The Hyak is officially retired as of July 1, the Elwha is headed into the shop for more repairs and the ferries are rarely on time — welcome to summer 2019 in the San Juans.
The Sounder sat down with Washington State Ferries Strategic Communications Manager Hadley Rodero to find out the scoop on some of the islanders’ biggest questions about the ferries.
“That’s sort of our next big [projects] up here. We’re just starting to talk about a schedule update,” Rodero said. “This schedule up here hasn’t had an update in a long time. … There’s a number of reasons we’re due for a full refresh.”
As Rodero stated the last time she spoke with the Journal, the current schedule has not been altered since before the reservation system was enacted, and since then a vessel speed slowdown was enacted by Legislature to conserve fuel and aid in sound mitigation for the Southern resident orcas.
The process for a complete overhaul of the schedule could take years, Rodero explained, adding that the Fauntleroy/Vashon/Southworth route — also known as the triangle route — took two years. She added that the plan is to begin working on the San Juan schedule update in the next six months.
“Everyone has different needs, and it’s a balance,” Rodero said about the ability to just simply change the schedule. “It’s usually a pretty big engagement process. … You could be on time by reducing the number of sailings but people don’t like that either because there are fewer opportunities.”
According to Rodero, there are 13 unions representing the employees of ferries, and each union has its own set of standards laid out in its contract with the agency. When the ferries get too far off schedule the department makes the decision to cancel the last run because of the overtime work it would incur.
“Our budget is so tight right now that you get into overtime if you go beyond the sailing day,” Rodero said. “We can do that some of the time but we can’t do it on a regular basis — you can’t sustain it.”
Another consideration that wasn’t built into the summer schedule is the international route’s riders requiring to go through border control and customs twice — once in Friday Harbor and once again in Anacortes.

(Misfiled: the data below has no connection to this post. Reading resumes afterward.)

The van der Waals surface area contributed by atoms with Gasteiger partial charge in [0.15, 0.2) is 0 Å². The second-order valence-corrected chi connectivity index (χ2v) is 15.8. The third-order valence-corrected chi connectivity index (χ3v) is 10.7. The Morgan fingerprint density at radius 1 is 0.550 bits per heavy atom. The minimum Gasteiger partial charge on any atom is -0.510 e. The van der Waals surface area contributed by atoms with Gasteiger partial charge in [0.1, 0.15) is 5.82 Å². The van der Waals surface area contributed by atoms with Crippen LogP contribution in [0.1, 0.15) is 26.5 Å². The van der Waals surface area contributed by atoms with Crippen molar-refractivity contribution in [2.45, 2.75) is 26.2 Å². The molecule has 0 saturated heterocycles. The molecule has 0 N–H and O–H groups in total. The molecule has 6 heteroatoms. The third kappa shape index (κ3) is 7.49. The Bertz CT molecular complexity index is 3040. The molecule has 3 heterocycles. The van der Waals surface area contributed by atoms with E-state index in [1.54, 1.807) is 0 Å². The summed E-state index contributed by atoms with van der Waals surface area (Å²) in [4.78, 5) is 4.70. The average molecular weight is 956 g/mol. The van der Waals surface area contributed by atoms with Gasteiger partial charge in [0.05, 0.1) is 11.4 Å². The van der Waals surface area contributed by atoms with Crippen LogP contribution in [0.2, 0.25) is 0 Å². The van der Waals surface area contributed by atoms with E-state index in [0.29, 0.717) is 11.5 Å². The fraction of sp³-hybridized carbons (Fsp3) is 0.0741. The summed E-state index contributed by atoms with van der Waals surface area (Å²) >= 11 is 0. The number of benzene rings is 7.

“Because it’s not a secure system from there,” Rodero said. “It’s not built into the schedule because we didn’t used to have people making that connection as often, and now there’s heavier traffic on that route.”
In early June, WSF spokesman Ian Sterling told the Sounder that the sundecks on the Olympic-class ferries would be closed during the summer months.
“We didn’t get additional funding to add two crew members to those routes on a regular basis,” Rodero explained.
Legislature did budget for a few days in the summer so that the Samish sundeck can be opened. This closure of the sundeck limits the passenger capacity to 768, which Rodero said the ferries on the San Juan Islands’ route rarely reach.
The San Juans’ route resides about in the middle of all routes when it comes to customer satisfaction, according to Rodero.
“There are certain routes that have a higher level of dissatisfaction at the moment than here,” Rodero said. “Here it’s more seasonal.”
Passengers on the triangle route are least contented, Rodero explained. Much like the San Juans, that route is affected when vessels have to be moved around because of inspection or maintenance — it is the only other route that has more than two ferries on it. Additionally, the staging lot at Fauntleroy was built in 1950 and is not ideal for the daily traffic it receives. Rodero noted that ferry lot is smaller than Lopez Island’s.
With an initiative on the ballot this November to reduce vehicle registration fees to $30, Legislature didn’t put a lot of funding toward the state’s transportation budget. When a similar initiative passed in the 1990s, the transportation department was underfunded for more than a decade.
“That’s why they were fairly conservative this year in funding,” Rodero explained. “We’re waiting to see what happens with that.”
Summer sailing schedule
Because the department has operated on a reduced budget for years, WSF put off performing more maintenance than just what was needed to keep the boats running, according to Rodero.
“And that’s where we keep finding the deferred maintenance leads to things like the Elwha steel where they kept finding more and more and more,” Rodero said.
Last summer, the Elwha went in for steel replacement which ended up costing $25 million. With more work to be done, the Elwha will be leaving the route in a few weeks. According to WSF’s Alternate Service Plan, formerly known as the Summer Service Plan, if a vessel in Friday Harbor needs maintenance, the trip to get to the dry dock to receive that work is six hours one way to the Eagle Harbor facility on Bainbridge.
WSF’s plan for the islands — which is always open for adjustment based on vessel needs — include having Samish and Yakima for Anacortes to the islands and back, Chelan for the international route and Tillikum for interisland serve all summer. Until Elwha goes into dry dock for more service, it will be the fifth boat on the San Juan route. It will be replaced by the Kitsap and then the Kaleetan to wrap up the summer season.